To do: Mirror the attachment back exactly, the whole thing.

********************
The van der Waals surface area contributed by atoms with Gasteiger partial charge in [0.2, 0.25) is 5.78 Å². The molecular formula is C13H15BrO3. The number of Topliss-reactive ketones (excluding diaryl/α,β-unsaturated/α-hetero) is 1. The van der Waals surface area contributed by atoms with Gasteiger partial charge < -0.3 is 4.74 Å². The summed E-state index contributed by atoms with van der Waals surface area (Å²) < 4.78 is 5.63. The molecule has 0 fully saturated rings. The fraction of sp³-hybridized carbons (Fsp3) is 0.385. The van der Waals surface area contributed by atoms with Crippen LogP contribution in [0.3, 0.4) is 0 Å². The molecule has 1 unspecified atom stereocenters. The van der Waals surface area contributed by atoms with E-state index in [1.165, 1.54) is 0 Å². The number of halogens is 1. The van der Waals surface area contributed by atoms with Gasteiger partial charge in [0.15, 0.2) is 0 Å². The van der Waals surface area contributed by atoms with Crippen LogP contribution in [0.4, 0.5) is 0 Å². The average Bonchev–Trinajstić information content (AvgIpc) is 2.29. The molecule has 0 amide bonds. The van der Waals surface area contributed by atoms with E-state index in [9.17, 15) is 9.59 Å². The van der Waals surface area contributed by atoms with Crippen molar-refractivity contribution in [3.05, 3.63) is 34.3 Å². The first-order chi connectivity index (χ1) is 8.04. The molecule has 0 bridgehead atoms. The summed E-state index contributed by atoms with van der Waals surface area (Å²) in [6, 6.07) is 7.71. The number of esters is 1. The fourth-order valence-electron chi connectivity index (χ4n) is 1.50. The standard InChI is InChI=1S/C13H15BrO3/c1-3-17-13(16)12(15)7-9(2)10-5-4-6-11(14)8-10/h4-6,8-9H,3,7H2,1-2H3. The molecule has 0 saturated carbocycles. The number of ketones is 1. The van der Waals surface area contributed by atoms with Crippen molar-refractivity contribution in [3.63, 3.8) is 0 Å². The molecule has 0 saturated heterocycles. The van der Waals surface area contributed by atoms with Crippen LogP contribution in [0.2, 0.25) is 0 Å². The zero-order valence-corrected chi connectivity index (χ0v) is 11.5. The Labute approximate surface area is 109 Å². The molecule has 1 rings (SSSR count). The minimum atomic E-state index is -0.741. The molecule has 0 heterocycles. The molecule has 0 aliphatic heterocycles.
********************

The van der Waals surface area contributed by atoms with Gasteiger partial charge in [0.2, 0.25) is 5.78 Å². The molecular formula is C13H15BrO3. The number of Topliss-reactive ketones (excluding diaryl/α,β-unsaturated/α-hetero) is 1. The van der Waals surface area contributed by atoms with Gasteiger partial charge < -0.3 is 4.74 Å². The summed E-state index contributed by atoms with van der Waals surface area (Å²) < 4.78 is 5.63. The molecule has 0 fully saturated rings. The fraction of sp³-hybridized carbons (Fsp3) is 0.385. The van der Waals surface area contributed by atoms with Crippen LogP contribution in [0.3, 0.4) is 0 Å². The molecule has 1 unspecified atom stereocenters. The van der Waals surface area contributed by atoms with E-state index in [1.165, 1.54) is 0 Å². The number of halogens is 1. The van der Waals surface area contributed by atoms with Gasteiger partial charge in [0.15, 0.2) is 0 Å². The van der Waals surface area contributed by atoms with Crippen LogP contribution in [0.4, 0.5) is 0 Å². The average Bonchev–Trinajstić information content (AvgIpc) is 2.29. The molecule has 0 amide bonds. The van der Waals surface area contributed by atoms with E-state index in [9.17, 15) is 9.59 Å². The van der Waals surface area contributed by atoms with Crippen molar-refractivity contribution in [3.05, 3.63) is 34.3 Å². The first-order chi connectivity index (χ1) is 8.04. The molecule has 0 bridgehead atoms. The summed E-state index contributed by atoms with van der Waals surface area (Å²) in [6, 6.07) is 7.71. The number of esters is 1. The fourth-order valence-electron chi connectivity index (χ4n) is 1.50. The standard InChI is InChI=1S/C13H15BrO3/c1-3-17-13(16)12(15)7-9(2)10-5-4-6-11(14)8-10/h4-6,8-9H,3,7H2,1-2H3. The molecule has 0 saturated carbocycles. The number of ketones is 1. The van der Waals surface area contributed by atoms with Crippen molar-refractivity contribution in [3.63, 3.8) is 0 Å². The molecule has 0 saturated heterocycles. The van der Waals surface area contributed by atoms with Crippen LogP contribution in [0.2, 0.25) is 0 Å². The zero-order valence-corrected chi connectivity index (χ0v) is 11.5. The Labute approximate surface area is 109 Å². The molecule has 1 rings (SSSR count). The minimum atomic E-state index is -0.741. The molecule has 0 heterocycles. The molecule has 0 aliphatic heterocycles.